Each year the UK alone generates 290 million tonnes of waste, three-quarters of which could be recycled! Fortunately recycling has become a key element in today’s society and due to the thousands of households who live by the ‘Reduce Reuse and Recycle’  motto, 18 million tonnes of CO2 has been saved (that’s the equivalent of taking 5 million cars off the road!) But it’s not only reduce, reuse recycle that can reduce your carbon footprint! Upcycling is a new way of revitalizing unwanted clothes and other items that might otherwise end up in the bin.

Upcycling?

Upcycled Pringles can

Upcycled Pringles can

Upcycling is a way of creating a new or different product from an old one. For example, take an old piece of clothing and rejuvenate it with bits and pieces from your arts and crafts box, and give it a new identity! This is better for the environment; fewer perfectly usable items end up in landfill and as an added incentive… you are saving money!

For some upcycling ideas and inspiration head to our Pinterest Upcycling board http://pinterest.com/healthyplanetuk/reuse-repurpose-upcycle/

Introducing Stuff For Free

Stuff for Free 2012 Infographic

Stuff for Free 2012 Infographic

If you don’t fancy getting your glue gun and sewing kit out, you can also help reduce waste by donating your unwanted clothing and household items to a variety of environmental organisations. We at Healthy Planet have developed an innovative scheme known as Stuff for Free which collects unwanted household items and redistributes the goods into the community for free! This is a great way to declutter your home of items you don’t want anymore and give them a new life. Not everything you own needs to go in to the bin and head straight to landfill –remember one man’s rubbish is another man’s treasure!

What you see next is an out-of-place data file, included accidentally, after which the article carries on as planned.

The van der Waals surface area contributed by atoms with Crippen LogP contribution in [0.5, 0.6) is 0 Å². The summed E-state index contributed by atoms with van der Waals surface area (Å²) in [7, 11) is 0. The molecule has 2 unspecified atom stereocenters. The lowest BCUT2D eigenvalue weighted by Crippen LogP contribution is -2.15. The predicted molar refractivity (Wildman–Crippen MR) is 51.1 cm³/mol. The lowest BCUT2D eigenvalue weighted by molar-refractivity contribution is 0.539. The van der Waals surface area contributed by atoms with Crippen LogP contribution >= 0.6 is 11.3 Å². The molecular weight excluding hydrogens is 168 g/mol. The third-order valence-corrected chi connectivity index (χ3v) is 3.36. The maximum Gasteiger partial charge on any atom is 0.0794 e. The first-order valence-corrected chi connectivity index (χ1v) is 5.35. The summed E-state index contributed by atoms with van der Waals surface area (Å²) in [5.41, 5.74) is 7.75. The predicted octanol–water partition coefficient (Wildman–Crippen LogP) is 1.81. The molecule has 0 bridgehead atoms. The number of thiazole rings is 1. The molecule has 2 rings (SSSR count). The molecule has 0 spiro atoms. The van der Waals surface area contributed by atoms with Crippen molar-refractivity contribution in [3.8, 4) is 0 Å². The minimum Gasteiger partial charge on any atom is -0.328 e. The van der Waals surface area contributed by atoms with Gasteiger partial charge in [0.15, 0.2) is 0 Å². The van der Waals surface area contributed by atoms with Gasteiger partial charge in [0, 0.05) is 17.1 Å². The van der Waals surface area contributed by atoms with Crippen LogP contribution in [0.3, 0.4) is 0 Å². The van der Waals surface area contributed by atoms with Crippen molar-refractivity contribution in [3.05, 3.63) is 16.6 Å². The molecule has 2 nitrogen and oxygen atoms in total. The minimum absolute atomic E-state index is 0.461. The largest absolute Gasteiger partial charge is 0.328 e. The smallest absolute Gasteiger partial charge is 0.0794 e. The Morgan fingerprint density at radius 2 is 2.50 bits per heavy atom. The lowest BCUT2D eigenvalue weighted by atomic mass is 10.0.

The Stuff for Free event in Leytonstone, North London was a great success, redistributing nearly 2 tonnes of perfectly good stuff to a new home. Over 350 members of the community came to give and get stuff for free including clothes, books, electronics and bric-a-brac. Attendees said “we enjoyed the friendly atmosphere” and “knowing the stuff I gave or received is finding a new use and a happy home is great!” One happy person took home a full leather motorcycle suit; another left with a never before used exercise machine and many more treasures were there for the taking. We ran 4 Stuff for Free events in it’s first year 2012, check out our infographic to see what happened.

The perfect reason to declutter

Check out this handy Top Tips from a Professional Declutterer produced for Healthy Planet by a professional declutterer – you might find you have a whole load of perfectly good items around your house just collecting dust that would be valued by a friend or neighbour. But you don’t have to bring anything to take stuff – anyone can come along – you never know what you might find.